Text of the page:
EVANSVILLE, IN (WFIE) - It is natural to make or change plans based on the weather, but for some people a stormy forecast is almost paralyzing.
While lots of people are nervous during severe weather, those with storm anxiety may also experience overwhelming fear for days leading up to the storms.
“It makes me feel very tight in my chest, it feels like I can’t really get a deep breath, and my heart starts pounding very quickly,” said Anissa Bradley while discussing her reaction to a stormy forecast.
Bradley’s fear of storms began as a young child living through the April 3, 1974 super outbreak.
“We were in a neighbor’s basement, and we looked out the little window, and you could see there was a funnel that passed over. It was very terrifying not really knowing what that was, and the reaction of the adults around me, that seemed to be extra scary,” Bradley recalled.
Brandi Watson, a therapist with the Lampion Center, says storm anxiety is very common, especially among people with an impactful storm experience like Bradley’s.
“The brain is set up in order to help us protect ourselves from dangerous situations. If I go through thousands of storms in my life, and nothing dangerous ever happens to me during that storm, my brain is not going to register storms as anything but a little scary. If I go through a storm that causes something significant and really scary or dangerous to happen to me, the brain is now going to catalog that as something that I need to be on high alert whenever a storm is present because I know there’s danger there. I’ve experienced it before,” explained Watson.
There are ways to deal with that heightened response. Bradley says becoming more knowledgeable about the weather helped her.
“I’ve become more aware of cloud formations and what clouds look like and some of the terminology as well. Just so I can feel as much control as possible,” she explained.
Watson says making a storm action plan and practicing it can help with your anxiety too.
“Making a little plan for yourself, so that you don’t feel like this is something out of your control and there’s no way you can do anything about it, but instead you have some means to feel in control of that,” she suggested.
Watson also suggests being more intentional with your thoughts.
“Try and moderate your thoughts to something that’s more realistic rather than having your thoughts go towards something that’s maybe more catastrophizing,” she said, encouraging anyone with storm anxiety to reflect, “You may have had a bad experience with a storm, but how many other storms have you been through where nothing of a negative nature has happened?”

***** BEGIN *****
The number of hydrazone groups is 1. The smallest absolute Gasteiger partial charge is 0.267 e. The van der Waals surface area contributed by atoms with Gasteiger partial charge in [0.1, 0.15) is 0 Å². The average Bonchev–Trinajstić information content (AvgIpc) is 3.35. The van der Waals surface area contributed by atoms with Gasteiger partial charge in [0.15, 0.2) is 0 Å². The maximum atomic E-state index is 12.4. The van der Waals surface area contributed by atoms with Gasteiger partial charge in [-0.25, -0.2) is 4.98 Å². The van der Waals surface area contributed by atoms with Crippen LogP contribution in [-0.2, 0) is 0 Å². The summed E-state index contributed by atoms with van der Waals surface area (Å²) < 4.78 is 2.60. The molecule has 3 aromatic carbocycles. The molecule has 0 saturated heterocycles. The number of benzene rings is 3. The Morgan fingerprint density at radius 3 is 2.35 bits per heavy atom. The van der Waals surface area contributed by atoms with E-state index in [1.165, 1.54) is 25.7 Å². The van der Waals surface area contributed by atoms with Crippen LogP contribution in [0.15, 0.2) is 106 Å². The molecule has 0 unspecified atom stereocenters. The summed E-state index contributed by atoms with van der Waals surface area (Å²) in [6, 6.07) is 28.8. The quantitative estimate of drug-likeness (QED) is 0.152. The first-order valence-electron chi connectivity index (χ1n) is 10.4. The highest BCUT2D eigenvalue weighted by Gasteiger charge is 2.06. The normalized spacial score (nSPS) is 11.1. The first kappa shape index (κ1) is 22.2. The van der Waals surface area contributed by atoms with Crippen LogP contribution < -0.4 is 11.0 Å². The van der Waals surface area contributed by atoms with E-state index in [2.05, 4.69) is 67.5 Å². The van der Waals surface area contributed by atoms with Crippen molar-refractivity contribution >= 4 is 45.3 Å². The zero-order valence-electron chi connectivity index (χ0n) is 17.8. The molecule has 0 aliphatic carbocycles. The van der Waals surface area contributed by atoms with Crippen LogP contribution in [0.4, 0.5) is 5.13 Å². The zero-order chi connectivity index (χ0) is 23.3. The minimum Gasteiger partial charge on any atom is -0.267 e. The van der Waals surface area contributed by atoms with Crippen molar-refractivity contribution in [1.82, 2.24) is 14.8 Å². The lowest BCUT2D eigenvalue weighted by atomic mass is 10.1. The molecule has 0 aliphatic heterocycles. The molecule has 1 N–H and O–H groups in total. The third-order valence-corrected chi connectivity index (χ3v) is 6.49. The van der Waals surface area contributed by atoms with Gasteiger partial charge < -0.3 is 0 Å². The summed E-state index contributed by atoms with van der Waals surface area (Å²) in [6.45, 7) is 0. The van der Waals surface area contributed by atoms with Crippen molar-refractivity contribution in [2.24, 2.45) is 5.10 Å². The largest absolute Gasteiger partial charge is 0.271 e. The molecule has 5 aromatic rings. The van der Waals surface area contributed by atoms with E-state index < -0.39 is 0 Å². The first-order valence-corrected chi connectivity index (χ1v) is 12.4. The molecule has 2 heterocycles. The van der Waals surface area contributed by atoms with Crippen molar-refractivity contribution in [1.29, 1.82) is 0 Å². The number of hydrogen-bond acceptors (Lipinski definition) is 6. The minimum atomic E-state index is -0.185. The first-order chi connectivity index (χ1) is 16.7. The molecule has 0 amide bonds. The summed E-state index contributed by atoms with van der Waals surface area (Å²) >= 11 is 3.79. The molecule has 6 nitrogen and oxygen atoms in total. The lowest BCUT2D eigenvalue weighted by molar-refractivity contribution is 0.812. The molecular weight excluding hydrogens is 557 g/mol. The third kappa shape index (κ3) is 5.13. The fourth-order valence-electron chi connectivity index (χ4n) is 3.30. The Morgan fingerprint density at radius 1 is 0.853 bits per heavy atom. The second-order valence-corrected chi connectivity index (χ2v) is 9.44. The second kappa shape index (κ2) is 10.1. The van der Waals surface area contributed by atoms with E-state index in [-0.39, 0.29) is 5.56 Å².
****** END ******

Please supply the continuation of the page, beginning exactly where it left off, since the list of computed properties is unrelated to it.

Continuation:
Bradley is worried about how her reaction to storms affects her daughter.
“With having an eight-year-old daughter, I’ve never ever wanted her to feel the fear that I felt when I was younger, and even now as an adult, because that’s something that you can’t control,” she said.
“If you have an adult in the household who has a lot of storm anxiety, children can oftentimes pick up on the anxiety that’s in the household too because they take their safety from the adults,” Watson explained.
If your child is afraid of storms, Watson says distractions, such as counting the seconds between the lightning and the thunder, can be good for both of you.
“Coming up with little tricks like that, both for children and adults can help us to kind of stay grounded in that present moment rather than our mind wanting to take us to worst case scenarios, which is a big part of what anxiety is,” she said.
Both Watson and Bradley want other people with storm anxiety to know, you are not alone, your anxiety does not have to control you, and you shouldn’t be afraid to reach out for help if you need it.
“Sitting down and really kind of putting into words all of the thoughts and feelings that they have around the weather and looking at each of those things and breaking them down into tools on how they could deal with it,” she suggests. “If that’s impossible, and even the thought of doing that raises anxiety, that’s a good cue that you might need a neutral resource like a therapist to sit down and help you be able to do that.”
Bradley wants to assure others with storm anxiety, “You’re not abnormal. You can empower yourself by becoming educated.”